Tale of a desktop PC’s dead hard disk drive and how to replace one with a cheaper laptop hard drive
Owner whose PC has a dead hard disk drive: When I switch my desktop PC on a message appears that says that there is no operating system. I can hear the CPU making a noise. My PC is 9 years old. How can I fix it?
Open the PC’s case to find out where the noise is coming from. The hard disk drive in a desktop ATX case is in a drive bay that can hold several drives, including CD/DVD drives. In a laptop PC, the hard drive is usually in its own bay. A desktop hard drive looks like this:
PC owner: Yes, the noise is coming from the dead hard disk drive.
Reply: Your PC is 9 years old, but it could have a relatively new hard drive that is still under warranty. Some manufacturers give warranties up to 5 years. If it is under warranty, send it back to its manufacturer for repairs. If not, you have to buy a new or second-hand replacement. You are lucky it lasted for 9 years if the dead hard disk drive is the original drive.
IDE PATA or SATA hard drive?
Your PC is old enough to have an old-style IDE PATA hard drive, which uses a Molex connector from the power supply unit and a wide ribbon data cable that can usually connect two IDE hard disk or CD/DVD drives, configured as master or slave drives.
However, your PC probably has an SATA hard drive that uses thin, power and data cables. If that is the case, you can buy any SATA hard drive as a replacement, because the SATA standard of 9 years ago is backward-compatible with the current SATA standard.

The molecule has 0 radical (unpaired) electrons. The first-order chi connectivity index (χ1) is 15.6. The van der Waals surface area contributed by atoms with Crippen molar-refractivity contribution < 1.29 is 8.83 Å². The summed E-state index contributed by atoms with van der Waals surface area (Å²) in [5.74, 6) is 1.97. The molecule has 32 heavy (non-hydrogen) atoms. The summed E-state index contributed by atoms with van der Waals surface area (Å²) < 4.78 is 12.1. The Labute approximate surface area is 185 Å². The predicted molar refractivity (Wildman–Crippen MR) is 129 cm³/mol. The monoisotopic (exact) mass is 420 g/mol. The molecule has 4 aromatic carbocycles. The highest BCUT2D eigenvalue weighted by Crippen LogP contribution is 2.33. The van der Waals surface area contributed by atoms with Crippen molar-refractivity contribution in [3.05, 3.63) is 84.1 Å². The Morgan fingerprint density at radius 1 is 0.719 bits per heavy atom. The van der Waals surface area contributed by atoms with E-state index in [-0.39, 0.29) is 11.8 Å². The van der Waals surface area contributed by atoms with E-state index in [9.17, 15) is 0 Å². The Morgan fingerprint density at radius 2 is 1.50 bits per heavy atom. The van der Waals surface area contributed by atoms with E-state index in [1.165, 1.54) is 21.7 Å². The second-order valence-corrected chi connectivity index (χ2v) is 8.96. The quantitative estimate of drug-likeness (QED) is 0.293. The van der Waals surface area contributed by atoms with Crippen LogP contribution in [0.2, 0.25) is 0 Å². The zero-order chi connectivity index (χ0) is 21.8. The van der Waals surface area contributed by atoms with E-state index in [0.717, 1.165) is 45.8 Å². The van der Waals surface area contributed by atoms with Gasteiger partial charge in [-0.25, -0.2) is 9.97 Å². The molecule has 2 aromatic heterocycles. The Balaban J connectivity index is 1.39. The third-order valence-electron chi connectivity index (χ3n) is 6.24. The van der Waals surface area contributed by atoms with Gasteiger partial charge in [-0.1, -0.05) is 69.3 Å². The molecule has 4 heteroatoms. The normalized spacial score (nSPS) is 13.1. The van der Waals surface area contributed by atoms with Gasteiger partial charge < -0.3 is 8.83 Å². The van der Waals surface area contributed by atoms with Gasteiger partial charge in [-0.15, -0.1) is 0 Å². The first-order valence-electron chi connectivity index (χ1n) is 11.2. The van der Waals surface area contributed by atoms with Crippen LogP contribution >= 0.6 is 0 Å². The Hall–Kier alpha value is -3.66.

Note that cheap converter cables are available that convert an old-style Molex power cable into an SATA power cable.
Remove dead hard disk drive and install the replacement drive
Here is an image showing an installed SATA hard disk drive, showing the power and data cables attached to the drive and the data cable attached to the motherboard.
PC owner: Yes, my PC’s drive has those cables, but what are those white things on the bays? My case just has holes for screws.
Reply: Those are mechanisms that fix the drive into the bay when engaged. You don’t use screws in that case.
The view, below, shows the drive sliding into the bay before the mechanism is engaged.
In your case, remove both side panels of the case, usually by removing four screws at the back. Consult the case’s user manual on how to open it if you have an exotic case. Next, detach the power and data cable, remove the two screws on each side that hold the drive in the bay and slide the drive out of the bay. When you get a new drive, just reverse the procedure.
Restore a recent backup or system image or clean install Windows on to the hard drive
Of course, to get up and running again, you will have to restore a backup or system image on to the new drive or clean install Windows or whichever operating system you use.
Use a 3.5-inch caddy and install a cheaper 2.5-inch SATA laptop hard drive
Note that high-capacity laptop hard drives are usually less expensive than desktop hard drives. You can buy a caddy that allows you to install one or even two SATA laptop hard drives in the 3.5-inch desktop-PC bay. The image below shows an inexpensive Inateck caddy that can hold two 2.5-inch SATA laptop drives. An excellent way to save money and case space in a workstation that doesn’t require a high-performance hard disk or SSD drive.
As you can see, the standard desktop SATA power cables (left) and data cables (right) fit a 2.5-inch laptop hard drive.
Relevant posts on this website
- – How to replace a dead laptop hard disk drive with another hard drive or an SSD
- – Windows XP/Vista/7/8.1/10 many hard-disk error messages – runs chkdsk repeatedly